Montessori Expansion Stems from ‘Good Roots’
YOUNGSTOWN, Ohio – With roots going back to the mid-1990s, two new buildings at the campus of the Montessori School of the Mahoning Valley officially opened Friday.
Two newly added buildings to the campus of The Montessori School of the Mahoning Valley this year have roots dating back to the mid-1990s.
When architect Tom Zebrasky, now retired, found the blueprints for Stettler House, which originally housed the school’s adolescent program in 1997, he decided to give them to Rachel Gonatas, the school’s executive director.
This led him to come out of retirement and readopt the role he had 23 years ago.
“It was totally unexpected,” Zebrasky said. “Last year, I was driving past [the school] and I gave the prints to Rachel. She was so happy to get the prints. … It was a nice project for me because it didn’t involve a lot of heavy construction.”
The buildings that Zebrasky and his team, which included Stephen Berry, president and principal architect at Architectural Design Inc. in Youngstown, house the upper elementary and adolescent programs. Between both buildings, upward of $300,000 was invested to make room for an additional 40 students, Gonatas said.
Having more classroom space benefitted both existing and new students, Gonatas said. Added to the buildings, designed to be handicap accessible, were bathrooms, hallways, a library, computer lab and a kitchen. In addition, a new classroom space and a place where students could hang their coats were added, she said.
“We needed to not only be able to allow more students to come, but be able to retain our current students in the facilities that we had,” Gonatas said at a ribbon cutting ceremony Friday morning. “The amount of work that went into this was phenomenal for Montessori because we’re all about prepared environments.”
Originating in Italy, Montessori is a philosophy of education that’s been around for 150 years, Gonatas said. The method takes a hands-on approach to learning. The Mahoning Valley Montessori teaches students, 116 of them, through eighth grade. It employs 18.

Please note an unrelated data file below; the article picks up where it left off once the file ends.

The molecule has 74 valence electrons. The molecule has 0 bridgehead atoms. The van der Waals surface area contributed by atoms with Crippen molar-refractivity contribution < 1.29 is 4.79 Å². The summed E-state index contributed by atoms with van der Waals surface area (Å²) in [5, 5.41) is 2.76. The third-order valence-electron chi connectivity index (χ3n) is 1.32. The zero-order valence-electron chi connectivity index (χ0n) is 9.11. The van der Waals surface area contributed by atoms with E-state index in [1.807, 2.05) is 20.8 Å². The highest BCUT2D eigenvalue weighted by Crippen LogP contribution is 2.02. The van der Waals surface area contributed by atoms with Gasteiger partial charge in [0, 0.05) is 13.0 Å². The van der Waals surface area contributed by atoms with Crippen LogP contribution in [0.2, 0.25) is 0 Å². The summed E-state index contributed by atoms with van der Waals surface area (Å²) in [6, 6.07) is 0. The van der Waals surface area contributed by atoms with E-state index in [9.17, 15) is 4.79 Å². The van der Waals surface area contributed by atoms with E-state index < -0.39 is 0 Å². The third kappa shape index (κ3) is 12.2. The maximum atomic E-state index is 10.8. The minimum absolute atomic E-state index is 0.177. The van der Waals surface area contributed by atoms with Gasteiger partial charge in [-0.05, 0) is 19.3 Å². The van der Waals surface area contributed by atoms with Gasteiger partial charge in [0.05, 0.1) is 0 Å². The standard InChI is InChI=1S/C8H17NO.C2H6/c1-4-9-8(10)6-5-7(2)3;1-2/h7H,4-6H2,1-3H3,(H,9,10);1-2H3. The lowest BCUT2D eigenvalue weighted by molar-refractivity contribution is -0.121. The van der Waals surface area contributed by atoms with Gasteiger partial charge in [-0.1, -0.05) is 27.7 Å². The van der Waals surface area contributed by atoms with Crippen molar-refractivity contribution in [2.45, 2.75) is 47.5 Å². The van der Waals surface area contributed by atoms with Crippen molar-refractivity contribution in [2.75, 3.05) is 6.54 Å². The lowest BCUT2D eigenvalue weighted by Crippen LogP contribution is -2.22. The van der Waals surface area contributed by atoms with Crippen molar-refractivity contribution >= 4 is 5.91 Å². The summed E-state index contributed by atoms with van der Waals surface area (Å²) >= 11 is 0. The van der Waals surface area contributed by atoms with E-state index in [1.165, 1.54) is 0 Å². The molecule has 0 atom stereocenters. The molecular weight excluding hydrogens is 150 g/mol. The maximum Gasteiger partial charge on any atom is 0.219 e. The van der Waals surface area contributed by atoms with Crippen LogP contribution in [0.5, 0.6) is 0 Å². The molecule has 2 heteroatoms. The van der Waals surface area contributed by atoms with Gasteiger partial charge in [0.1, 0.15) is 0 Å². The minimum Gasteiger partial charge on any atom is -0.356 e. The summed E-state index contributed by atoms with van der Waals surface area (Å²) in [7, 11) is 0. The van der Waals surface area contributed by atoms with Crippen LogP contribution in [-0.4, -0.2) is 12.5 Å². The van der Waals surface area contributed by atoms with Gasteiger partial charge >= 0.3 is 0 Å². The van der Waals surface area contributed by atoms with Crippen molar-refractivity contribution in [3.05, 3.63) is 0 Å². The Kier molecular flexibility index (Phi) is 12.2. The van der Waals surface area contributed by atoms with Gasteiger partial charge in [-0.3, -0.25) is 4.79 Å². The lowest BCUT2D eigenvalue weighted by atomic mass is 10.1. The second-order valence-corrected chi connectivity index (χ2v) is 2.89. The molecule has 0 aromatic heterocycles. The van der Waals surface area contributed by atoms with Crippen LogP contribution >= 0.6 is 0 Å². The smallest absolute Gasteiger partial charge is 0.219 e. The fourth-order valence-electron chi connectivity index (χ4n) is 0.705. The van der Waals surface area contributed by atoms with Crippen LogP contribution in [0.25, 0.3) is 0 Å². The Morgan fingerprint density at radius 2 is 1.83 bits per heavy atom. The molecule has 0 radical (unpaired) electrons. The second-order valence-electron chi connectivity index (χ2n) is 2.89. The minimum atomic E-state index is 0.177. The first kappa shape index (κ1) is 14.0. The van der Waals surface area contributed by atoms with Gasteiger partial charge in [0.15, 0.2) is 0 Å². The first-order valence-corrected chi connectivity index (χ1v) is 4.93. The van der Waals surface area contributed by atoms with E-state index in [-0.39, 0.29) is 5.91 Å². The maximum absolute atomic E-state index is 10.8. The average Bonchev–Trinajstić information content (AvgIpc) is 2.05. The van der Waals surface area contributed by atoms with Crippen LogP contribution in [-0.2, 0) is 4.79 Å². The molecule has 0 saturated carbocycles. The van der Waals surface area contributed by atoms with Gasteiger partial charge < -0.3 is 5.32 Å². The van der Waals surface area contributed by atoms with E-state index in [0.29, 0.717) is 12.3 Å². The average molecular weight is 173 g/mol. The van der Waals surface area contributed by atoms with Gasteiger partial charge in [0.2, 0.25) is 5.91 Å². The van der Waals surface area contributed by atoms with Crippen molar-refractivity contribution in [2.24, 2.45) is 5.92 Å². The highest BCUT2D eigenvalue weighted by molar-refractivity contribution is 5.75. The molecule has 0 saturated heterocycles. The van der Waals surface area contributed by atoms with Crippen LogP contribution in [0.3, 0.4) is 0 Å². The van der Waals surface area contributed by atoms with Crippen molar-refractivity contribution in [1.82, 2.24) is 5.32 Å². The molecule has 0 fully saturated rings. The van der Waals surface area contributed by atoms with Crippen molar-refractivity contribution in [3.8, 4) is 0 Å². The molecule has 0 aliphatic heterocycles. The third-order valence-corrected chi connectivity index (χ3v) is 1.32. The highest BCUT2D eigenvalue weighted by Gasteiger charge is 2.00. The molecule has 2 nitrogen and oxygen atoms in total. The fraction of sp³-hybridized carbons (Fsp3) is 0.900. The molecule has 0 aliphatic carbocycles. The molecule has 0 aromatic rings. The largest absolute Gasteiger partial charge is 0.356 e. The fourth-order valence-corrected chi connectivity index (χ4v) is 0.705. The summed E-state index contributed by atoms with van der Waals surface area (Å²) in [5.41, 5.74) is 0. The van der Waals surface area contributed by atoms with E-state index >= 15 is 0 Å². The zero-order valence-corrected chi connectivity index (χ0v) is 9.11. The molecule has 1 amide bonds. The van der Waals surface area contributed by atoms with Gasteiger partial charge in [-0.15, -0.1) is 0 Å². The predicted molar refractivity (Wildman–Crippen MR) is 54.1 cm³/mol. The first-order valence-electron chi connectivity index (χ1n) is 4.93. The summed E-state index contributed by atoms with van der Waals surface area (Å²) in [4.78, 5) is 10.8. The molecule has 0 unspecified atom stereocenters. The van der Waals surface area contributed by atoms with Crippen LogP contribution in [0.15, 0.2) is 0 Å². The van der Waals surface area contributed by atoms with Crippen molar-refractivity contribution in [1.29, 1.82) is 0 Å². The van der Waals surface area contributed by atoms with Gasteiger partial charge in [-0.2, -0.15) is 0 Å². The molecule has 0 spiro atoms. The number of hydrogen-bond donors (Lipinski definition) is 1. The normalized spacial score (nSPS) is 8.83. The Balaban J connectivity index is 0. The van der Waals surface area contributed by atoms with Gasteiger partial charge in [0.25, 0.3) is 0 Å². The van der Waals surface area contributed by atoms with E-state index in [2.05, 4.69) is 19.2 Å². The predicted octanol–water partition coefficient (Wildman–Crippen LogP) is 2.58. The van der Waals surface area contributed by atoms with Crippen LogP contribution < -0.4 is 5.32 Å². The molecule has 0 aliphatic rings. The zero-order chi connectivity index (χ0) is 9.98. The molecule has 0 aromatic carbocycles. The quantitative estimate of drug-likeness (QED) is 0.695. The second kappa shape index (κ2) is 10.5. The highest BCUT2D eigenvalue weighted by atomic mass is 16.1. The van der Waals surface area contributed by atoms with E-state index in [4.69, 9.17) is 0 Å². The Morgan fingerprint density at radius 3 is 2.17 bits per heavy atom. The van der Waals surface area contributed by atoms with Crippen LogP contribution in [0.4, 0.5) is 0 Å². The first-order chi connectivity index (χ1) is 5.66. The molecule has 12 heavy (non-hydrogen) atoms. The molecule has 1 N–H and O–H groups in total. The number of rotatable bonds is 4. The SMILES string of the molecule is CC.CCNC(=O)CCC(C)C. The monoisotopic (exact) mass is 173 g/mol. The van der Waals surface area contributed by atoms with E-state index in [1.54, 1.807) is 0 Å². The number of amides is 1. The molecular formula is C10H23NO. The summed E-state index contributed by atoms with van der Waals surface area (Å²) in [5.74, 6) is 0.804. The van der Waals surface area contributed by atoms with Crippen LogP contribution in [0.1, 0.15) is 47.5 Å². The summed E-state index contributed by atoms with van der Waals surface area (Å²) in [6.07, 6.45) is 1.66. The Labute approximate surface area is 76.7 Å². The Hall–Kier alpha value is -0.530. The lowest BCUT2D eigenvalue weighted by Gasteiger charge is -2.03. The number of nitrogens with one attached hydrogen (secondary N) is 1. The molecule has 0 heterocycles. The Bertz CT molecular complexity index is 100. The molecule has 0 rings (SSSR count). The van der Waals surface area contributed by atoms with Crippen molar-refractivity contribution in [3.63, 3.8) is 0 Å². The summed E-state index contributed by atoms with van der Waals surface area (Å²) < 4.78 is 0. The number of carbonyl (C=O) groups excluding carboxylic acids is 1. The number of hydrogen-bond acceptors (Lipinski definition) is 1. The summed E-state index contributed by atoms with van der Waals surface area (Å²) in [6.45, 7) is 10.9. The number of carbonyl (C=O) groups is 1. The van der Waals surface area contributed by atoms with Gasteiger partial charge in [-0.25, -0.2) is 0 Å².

“I used to hate geometry, but when I started doing Montessori training, it all clicked to me because everything is hands-on,” said Amanda Kudak, head upper elementary teacher at Montessori.
On a typical day, students come in with individualized work plans, Kudak said. There’s a lot of freedom, but it still has limits, she said.
“They have this time to work, but they can’t be drawing the whole time,” Kudak said. “They need to be working on a set amount of things, but it’s their choice of how long they can work on it and how far they progress.”
The new buildings give Montessori a college campus feel to it, Kudak said. Students are broken up into groups, but they are still working together, she said. Each week, two of Kudak’s students go to the primary preschool program to help other students with their reading. Her students also serve as greeters when parents pick up and drop off their children, she said.
“You really get to know the students and you have a connection with them,” Kudak said. “If they’re struggling, you know how to help them and you get to build that relationship with the parents. I feel like it’s hard when you only have children for a year because the first part of the year, you have to get to know them and by the time you do, they leave.”
Some of the things that are different from traditional learning in Montessori include children being taught practical living skills and respect, Gonatas said. Teachers work with students for three years, which helps them understand students’ progress in the classroom.
“In upper elementary, it’s fourth, fifth and sixth grade,” Kudak said. “They’re all in one room and they’re all working on different things. My job is to make sure they’re on task and given appropriate work. It’s a hidden gem and the fact that we’re growing, it gives more children a chance.”
In most traditional environments, students walk in and it’s all about the teacher and what they have prepared for their students, Gonatas said. With Montessori, the child’s interests are followed, she said as she pointed to an example her daughter created.
“My daughter wasn’t really interested in learning about maps, but the teacher knew she was creative,” she said. “She had [my daughter] trace her foot and she had her make her own map, which was of Mermaid Island and Cotton Candy Falls. [My daughter] came home that day and she was like, ‘Mommy I learned about culture and maps,’ and she was drawn to it everyday after that.”
Both of Zebrasky’s children went to Montessori, and they could only go as far as fifth grade because there was no room, he said. But, what they learned set a lot of wheels in motion in their young heads. Today, they are local engineers with master’s degrees, he said.
“It all stemmed from good roots,” Zebrasky said.
Pictured: At the ribbon cutting for the Montessori School expansion are trustee Martin Zenobi, board vice president AJ Sumell, board president Kristin Jaskiewicz, architect Tom Zebrasky, school director Rachel Gonatas, trustee Janice Ranger and director of advancement Stephanie Crain.
Copyright 2020 The Business Journal, Youngstown, Ohio.
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